DEAR HARRIETTE: I thought that my daughter and I had a great, open relationship where she talked to me about if not everything, most things. We have clear rules about what she can and cannot do, and there are checks and balances to ensure that she is following directions. With that, I have given her a lot more freedom since she is in high school and learning how to become independent.
Well, I just learned that she has been lying to me about how she spends some of her after-school time. It all just came to a head because she was in the middle of a potentially dangerous situation between another teenager and his absentee dad. I had no idea that any of this was going on.
I want my daughter to continue to learn how to figure out life for herself, but there must be consequences for her lying. If I can’t trust that she is telling me the truth about where she is and what she is doing, I have to limit her extracurricular activity. I’m not sure how to do that, though, since both my husband and I work. Any ideas? -- Protecting My Child
DEAR PROTECTING MY CHILD: First, let your daughter know the severity of her lying to you and how it put her in a dangerous situation. Make sure she understands that she made bad decisions when she did not communicate clearly with you or follow the agreed-upon guidelines. Next, put an app on her phone and yours that will track her, and require that she keep it on. Popular apps like this are Life360 and FindFriends. I’m sure there are others.
Enroll her in organized, supervised after-school activities. This is why having a sport or a musical instrument or some other engagement multiple times per week after school is popular -- it keeps teens occupied while under adult supervision.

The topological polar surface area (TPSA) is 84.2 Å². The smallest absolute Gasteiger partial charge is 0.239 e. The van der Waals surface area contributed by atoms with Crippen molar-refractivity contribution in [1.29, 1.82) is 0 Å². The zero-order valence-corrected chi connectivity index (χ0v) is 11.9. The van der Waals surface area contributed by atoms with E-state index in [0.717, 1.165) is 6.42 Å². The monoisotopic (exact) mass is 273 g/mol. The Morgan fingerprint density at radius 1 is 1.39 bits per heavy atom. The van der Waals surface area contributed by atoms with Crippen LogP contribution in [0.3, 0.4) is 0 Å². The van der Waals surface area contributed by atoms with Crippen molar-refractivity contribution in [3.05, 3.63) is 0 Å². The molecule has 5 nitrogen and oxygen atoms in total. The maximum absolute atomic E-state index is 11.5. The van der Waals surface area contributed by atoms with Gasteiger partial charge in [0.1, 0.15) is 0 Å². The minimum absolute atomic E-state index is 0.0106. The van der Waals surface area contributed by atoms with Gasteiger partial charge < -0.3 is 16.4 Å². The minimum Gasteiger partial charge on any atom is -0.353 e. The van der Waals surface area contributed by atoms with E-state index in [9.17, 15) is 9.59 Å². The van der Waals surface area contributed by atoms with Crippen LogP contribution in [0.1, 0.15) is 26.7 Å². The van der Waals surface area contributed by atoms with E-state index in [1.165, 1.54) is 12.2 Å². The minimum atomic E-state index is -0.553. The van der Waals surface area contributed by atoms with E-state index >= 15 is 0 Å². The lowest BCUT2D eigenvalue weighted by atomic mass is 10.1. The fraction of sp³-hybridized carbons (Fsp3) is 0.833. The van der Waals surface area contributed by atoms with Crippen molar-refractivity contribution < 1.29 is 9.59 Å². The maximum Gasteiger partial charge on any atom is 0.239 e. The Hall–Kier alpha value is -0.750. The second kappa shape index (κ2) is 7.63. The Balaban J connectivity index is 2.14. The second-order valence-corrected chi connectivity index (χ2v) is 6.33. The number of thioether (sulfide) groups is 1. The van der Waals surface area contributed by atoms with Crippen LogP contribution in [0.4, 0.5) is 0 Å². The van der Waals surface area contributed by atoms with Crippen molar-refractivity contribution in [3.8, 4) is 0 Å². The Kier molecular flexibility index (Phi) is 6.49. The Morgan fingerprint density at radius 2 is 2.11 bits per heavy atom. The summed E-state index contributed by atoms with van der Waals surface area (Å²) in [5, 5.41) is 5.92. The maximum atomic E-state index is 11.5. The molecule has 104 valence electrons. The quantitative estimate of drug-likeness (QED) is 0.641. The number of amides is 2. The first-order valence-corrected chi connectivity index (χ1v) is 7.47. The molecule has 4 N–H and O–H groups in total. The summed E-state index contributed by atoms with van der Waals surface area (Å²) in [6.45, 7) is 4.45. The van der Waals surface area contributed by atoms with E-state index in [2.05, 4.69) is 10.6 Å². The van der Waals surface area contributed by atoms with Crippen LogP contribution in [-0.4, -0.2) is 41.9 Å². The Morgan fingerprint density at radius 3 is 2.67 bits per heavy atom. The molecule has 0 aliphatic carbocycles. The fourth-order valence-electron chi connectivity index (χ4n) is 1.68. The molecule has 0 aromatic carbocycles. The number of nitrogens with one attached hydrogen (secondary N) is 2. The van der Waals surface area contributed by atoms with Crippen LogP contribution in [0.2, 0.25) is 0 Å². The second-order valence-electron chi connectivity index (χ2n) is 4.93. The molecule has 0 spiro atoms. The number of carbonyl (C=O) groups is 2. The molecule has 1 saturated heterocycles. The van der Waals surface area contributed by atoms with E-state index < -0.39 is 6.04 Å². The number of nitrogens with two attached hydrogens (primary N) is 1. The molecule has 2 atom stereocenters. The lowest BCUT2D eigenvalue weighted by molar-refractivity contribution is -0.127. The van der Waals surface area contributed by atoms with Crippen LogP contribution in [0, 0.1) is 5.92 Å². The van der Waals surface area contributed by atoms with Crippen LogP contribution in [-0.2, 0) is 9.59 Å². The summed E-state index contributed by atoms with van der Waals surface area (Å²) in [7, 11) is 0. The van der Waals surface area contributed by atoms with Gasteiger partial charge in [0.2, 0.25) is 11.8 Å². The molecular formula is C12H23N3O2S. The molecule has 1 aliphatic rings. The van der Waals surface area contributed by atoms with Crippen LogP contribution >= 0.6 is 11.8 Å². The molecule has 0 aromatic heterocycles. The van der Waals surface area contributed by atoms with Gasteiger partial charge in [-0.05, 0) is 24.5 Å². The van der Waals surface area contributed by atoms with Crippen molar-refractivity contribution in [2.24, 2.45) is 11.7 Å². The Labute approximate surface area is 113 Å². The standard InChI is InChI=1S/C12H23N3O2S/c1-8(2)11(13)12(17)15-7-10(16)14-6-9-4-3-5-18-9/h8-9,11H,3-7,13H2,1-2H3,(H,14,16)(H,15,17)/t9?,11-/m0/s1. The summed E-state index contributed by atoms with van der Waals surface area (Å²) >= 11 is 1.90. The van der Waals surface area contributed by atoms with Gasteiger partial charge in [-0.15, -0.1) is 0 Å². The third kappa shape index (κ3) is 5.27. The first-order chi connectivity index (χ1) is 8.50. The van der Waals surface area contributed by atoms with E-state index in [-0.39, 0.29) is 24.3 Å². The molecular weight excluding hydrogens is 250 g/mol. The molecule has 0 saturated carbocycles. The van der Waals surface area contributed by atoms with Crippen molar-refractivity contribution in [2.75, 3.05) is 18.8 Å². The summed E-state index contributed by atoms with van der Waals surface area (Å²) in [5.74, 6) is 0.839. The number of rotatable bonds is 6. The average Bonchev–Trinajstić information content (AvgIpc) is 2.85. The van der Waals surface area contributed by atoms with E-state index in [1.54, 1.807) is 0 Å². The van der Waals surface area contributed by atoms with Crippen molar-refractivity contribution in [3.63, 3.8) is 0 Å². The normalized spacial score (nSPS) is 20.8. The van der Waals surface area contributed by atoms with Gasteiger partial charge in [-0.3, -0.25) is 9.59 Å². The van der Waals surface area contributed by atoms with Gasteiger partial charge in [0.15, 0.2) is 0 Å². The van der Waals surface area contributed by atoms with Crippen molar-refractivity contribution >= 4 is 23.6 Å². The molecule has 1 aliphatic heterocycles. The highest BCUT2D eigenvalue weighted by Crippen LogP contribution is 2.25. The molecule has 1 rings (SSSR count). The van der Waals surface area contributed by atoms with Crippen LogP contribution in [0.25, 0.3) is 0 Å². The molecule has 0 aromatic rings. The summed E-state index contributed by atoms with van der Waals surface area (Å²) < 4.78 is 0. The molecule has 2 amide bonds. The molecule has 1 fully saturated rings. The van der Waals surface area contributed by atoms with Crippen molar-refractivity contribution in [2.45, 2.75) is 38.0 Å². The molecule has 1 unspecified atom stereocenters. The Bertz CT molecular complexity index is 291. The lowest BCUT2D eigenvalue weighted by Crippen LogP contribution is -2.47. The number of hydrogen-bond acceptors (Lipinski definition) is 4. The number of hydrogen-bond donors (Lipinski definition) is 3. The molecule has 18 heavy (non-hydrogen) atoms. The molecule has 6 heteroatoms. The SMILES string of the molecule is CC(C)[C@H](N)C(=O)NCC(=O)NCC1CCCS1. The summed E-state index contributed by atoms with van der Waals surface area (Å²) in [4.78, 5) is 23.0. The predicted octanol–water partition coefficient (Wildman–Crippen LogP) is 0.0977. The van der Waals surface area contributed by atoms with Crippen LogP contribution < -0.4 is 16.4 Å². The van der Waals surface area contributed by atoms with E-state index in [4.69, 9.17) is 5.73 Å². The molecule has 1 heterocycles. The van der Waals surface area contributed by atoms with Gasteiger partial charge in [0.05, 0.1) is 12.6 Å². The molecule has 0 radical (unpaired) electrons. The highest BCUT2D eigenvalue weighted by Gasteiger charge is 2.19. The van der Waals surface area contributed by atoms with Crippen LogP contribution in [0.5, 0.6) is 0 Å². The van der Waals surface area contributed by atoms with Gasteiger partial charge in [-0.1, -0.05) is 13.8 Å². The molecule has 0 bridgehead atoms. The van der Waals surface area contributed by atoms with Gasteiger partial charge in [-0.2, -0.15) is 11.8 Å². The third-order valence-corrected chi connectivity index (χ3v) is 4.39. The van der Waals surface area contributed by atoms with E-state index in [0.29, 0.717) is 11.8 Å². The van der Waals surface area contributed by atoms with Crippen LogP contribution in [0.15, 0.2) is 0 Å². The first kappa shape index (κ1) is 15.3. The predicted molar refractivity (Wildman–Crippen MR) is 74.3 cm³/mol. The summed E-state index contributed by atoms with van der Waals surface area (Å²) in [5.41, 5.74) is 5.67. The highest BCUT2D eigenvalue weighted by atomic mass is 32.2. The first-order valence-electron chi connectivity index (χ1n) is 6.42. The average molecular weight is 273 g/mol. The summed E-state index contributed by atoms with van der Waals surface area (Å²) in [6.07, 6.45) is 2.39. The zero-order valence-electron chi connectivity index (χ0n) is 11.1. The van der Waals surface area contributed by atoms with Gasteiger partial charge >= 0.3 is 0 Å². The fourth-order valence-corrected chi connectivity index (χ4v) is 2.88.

For right now, ground your daughter for lying. Make it clear that lying is unacceptable. If she continues to lie, she will lose the privilege of hanging out with her friends after school and on weekends. To supervise that, you may need to hire a “baby sitter” for a while. She will hate that, but having someone to watch her for the few hours before you get home from work may be required.
DEAR HARRIETTE: My husband and I both have full-time jobs. I usually get home before he does, and I start dinner for the both of us. When he gets home before me, he does not make us anything. I feel like this is because he expects the woman to cook. I am not OK with this, and I feel unappreciated. How should I approach him with my concerns? -- Shared Household Chores
DEAR SHARED HOUSEHOLD CHORES: You may have created the expectation that you would always cook without realizing it. Talk to your husband. Tell him how much you would appreciate him making dinner sometimes, especially when you are running late. To the extent that you can plan this out in advance, it may help him to wrap his mind around the concept that this a new expectation for him. When you know you will be late, talk to him that morning and ask him to prepare dinner that day. Inform him of what there is to prepare. Perhaps this will get him thinking and acting with your well-being in mind.
(Harriette Cole is a lifestylist and founder of DREAMLEAPERS, an initiative to help people access and activate their dreams. You can send questions to firstname.lastname@example.org or c/o Andrews McMeel Syndication, 1130 Walnut St., Kansas City, MO 64106.)